South Carolina Speeding Laws
In addition to "absolute speed limits" (see below), South Carolina's "basic speeding law" prohibits driving at a speed greater than is reasonable and prudent under the conditions and having regard to the actual and potential hazards then existing. (S.C. Code Ann. § 56-5-1520(a) & (c) (2017).)
Penalty for Exceeding Speed Limit
A first-time speeding violator may be:
- fined between $15 and $200
- sentenced to jail time of not more than 30 days, and
- the violator’s license may be suspended three to six months.
Penalty for Reckless Driving
Reckless driving is defined as driving in a way that shows “a willful or wanton disregard for the safety of persons or property.” For a first violation, a motorist faces up to 30 days in jail or $25 to $200 in fines.
(Read more about South Carolina's reckless driving laws and the penalties for a conviction.)
South Carolina's absolute speed limits are:
- 70 miles per hour on the interstate highway system and other freeways
- 60 miles per hour on multilane divided primary highways
- 55 miles per hour in other locations or on other sections of highways
- 40 miles per hour on unpaved roads, and
- 30 miles per hour in an urban district.
South Carolina Speeding Laws
South Carolina has what is known as an “absolute speed limit" law. There is no trick to how this works: If the sign says 40 miles per hour and you drive 41 miles per hour or more, you have violated the law. In other words, you are guilty if you drive over the speed limit. In South Carolina you may be able to make three possible defenses:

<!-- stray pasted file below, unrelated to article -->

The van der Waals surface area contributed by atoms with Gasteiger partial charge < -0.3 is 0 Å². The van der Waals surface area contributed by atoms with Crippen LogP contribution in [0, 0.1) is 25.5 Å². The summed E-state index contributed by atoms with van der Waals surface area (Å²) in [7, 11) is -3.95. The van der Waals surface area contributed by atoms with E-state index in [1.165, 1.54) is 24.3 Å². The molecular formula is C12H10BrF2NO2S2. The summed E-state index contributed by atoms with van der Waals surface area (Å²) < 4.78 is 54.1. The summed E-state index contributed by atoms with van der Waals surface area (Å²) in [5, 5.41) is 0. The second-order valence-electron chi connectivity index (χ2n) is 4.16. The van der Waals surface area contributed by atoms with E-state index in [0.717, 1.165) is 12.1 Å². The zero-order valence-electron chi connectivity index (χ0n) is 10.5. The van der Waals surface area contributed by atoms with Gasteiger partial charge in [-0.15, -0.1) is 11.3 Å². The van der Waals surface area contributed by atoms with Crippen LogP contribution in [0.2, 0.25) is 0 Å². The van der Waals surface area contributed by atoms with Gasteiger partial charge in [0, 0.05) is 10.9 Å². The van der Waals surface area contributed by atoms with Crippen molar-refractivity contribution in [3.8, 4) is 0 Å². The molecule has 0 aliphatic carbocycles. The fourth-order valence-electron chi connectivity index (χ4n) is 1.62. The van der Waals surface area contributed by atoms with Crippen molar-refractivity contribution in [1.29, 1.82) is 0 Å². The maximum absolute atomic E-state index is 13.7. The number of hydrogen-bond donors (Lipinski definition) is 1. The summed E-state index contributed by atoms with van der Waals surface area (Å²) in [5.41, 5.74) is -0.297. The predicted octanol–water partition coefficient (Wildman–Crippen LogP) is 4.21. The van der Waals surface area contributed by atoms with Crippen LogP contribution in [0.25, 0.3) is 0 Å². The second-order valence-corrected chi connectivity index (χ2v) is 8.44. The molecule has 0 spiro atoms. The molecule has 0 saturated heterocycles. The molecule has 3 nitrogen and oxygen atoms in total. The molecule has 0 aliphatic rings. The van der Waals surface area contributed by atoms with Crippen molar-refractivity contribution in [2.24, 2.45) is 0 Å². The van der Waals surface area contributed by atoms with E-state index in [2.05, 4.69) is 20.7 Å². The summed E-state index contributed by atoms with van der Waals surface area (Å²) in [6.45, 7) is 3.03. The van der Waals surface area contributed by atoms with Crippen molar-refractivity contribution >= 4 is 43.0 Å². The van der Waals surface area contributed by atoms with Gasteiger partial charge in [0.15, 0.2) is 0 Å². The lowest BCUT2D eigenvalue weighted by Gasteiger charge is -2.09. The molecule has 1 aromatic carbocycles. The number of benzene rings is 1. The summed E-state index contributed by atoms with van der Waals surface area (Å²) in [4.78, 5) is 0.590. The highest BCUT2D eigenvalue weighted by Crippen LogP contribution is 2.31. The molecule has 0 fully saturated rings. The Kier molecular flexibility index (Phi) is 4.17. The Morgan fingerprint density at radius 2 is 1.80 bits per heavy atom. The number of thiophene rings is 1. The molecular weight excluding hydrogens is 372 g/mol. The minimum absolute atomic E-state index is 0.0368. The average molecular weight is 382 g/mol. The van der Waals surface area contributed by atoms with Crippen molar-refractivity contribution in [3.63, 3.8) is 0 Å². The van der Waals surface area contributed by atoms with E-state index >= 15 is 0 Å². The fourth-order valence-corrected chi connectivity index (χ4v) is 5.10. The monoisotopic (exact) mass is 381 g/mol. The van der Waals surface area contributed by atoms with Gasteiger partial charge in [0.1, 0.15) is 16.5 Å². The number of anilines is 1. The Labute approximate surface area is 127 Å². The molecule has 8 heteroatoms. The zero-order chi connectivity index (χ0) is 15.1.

- attacking the officer’s determination of your speed (to do this you must discover what method the officer used to cite you and then learn about the ways to attack that particular method)
- claiming an emergency forced you to exceed the speed limit to avoid serious damage or injury to yourself or others, and
- claiming that the officer mistook your car for another car (with so many similar-looking cars, it is possible that a cop could see a speeding car, lose sight of it around a corner, and then wrongly pick out your car farther down the road).
Note that in South Carolina you can be ticketed for driving at an unsafe speed, even if that speed does not violate the posted limit—for example, driving exactly at the maximum posted limit on the freeway amidst slower and heavy traffic, in a dense fog, or in a driving rainstorm or blizzard.
An offender, who accumulates 12 to 15 points, is subject a three-month suspension. If they accumulate 16 or 17 points, the suspension is four months. If they accumulate 18 or 19 points, the suspension is five months. And, if they accumulate 20 or more points, the suspension is six months.
A person may obtain special restricted driving privileges to operate a motor vehicle to and from either a place where they are either employed or a college or university where they are enrolled provided they live more than one mile from the place of employment or educational facility. Points are computed in the following manner. Points for offenses committed within the immediate 12 months from the present offense are counted at full value. However, points for offenses that have been committed more than 12 months but less than 24 months from the present offense from the immediate offense are reduced to half of their full value. Note: Points are not assigned for offenses committed more than 24 months from the present offense.
(Learn more about South Carolina's point system, including the point values for different violations.)